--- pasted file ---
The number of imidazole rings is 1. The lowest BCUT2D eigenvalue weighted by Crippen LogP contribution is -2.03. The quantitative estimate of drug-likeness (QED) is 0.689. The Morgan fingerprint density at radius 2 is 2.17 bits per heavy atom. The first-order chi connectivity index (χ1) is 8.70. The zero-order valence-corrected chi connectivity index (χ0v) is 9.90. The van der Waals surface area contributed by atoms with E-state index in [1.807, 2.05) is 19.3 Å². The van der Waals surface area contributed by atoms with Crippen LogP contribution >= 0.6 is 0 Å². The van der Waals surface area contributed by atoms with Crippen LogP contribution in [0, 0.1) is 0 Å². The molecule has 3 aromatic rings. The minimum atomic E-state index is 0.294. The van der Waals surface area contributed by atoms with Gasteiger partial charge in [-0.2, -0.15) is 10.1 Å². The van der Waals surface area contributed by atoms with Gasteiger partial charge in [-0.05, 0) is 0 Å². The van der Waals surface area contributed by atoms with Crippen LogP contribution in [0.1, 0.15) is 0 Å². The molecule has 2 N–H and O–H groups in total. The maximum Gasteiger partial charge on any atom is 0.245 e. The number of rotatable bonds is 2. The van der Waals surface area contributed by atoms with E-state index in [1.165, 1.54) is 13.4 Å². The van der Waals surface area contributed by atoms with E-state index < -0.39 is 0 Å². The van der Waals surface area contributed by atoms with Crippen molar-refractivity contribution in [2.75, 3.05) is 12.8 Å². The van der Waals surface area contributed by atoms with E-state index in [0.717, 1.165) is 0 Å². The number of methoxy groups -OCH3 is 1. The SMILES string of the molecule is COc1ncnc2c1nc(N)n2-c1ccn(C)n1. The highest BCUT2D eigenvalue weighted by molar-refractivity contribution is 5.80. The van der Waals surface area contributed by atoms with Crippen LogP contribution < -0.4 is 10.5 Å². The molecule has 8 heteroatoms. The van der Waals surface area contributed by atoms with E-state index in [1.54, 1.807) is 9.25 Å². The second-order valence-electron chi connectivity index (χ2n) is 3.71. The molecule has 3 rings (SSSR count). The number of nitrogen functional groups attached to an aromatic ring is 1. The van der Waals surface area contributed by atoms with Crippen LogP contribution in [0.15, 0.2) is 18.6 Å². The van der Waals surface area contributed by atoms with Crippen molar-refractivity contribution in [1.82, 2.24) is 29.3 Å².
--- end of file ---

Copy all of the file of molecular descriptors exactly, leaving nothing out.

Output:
The number of imidazole rings is 1. The lowest BCUT2D eigenvalue weighted by Crippen LogP contribution is -2.03. The quantitative estimate of drug-likeness (QED) is 0.689. The Morgan fingerprint density at radius 2 is 2.17 bits per heavy atom. The first-order chi connectivity index (χ1) is 8.70. The zero-order valence-corrected chi connectivity index (χ0v) is 9.90. The van der Waals surface area contributed by atoms with E-state index in [1.807, 2.05) is 19.3 Å². The van der Waals surface area contributed by atoms with Crippen LogP contribution >= 0.6 is 0 Å². The van der Waals surface area contributed by atoms with Crippen LogP contribution in [0, 0.1) is 0 Å². The molecule has 3 aromatic rings. The minimum atomic E-state index is 0.294. The van der Waals surface area contributed by atoms with Gasteiger partial charge in [-0.2, -0.15) is 10.1 Å². The van der Waals surface area contributed by atoms with Gasteiger partial charge in [-0.05, 0) is 0 Å². The van der Waals surface area contributed by atoms with Crippen LogP contribution in [0.1, 0.15) is 0 Å². The molecule has 2 N–H and O–H groups in total. The maximum Gasteiger partial charge on any atom is 0.245 e. The number of rotatable bonds is 2. The van der Waals surface area contributed by atoms with E-state index in [1.165, 1.54) is 13.4 Å². The van der Waals surface area contributed by atoms with E-state index < -0.39 is 0 Å². The van der Waals surface area contributed by atoms with Crippen molar-refractivity contribution in [2.75, 3.05) is 12.8 Å². The van der Waals surface area contributed by atoms with E-state index in [0.717, 1.165) is 0 Å². The number of methoxy groups -OCH3 is 1. The SMILES string of the molecule is COc1ncnc2c1nc(N)n2-c1ccn(C)n1. The highest BCUT2D eigenvalue weighted by molar-refractivity contribution is 5.80. The van der Waals surface area contributed by atoms with Crippen LogP contribution < -0.4 is 10.5 Å². The molecule has 8 heteroatoms. The van der Waals surface area contributed by atoms with E-state index in [1.54, 1.807) is 9.25 Å². The second-order valence-electron chi connectivity index (χ2n) is 3.71. The molecule has 3 rings (SSSR count). The number of nitrogen functional groups attached to an aromatic ring is 1. The van der Waals surface area contributed by atoms with Crippen LogP contribution in [0.15, 0.2) is 18.6 Å². The van der Waals surface area contributed by atoms with Crippen molar-refractivity contribution in [1.82, 2.24) is 29.3 Å².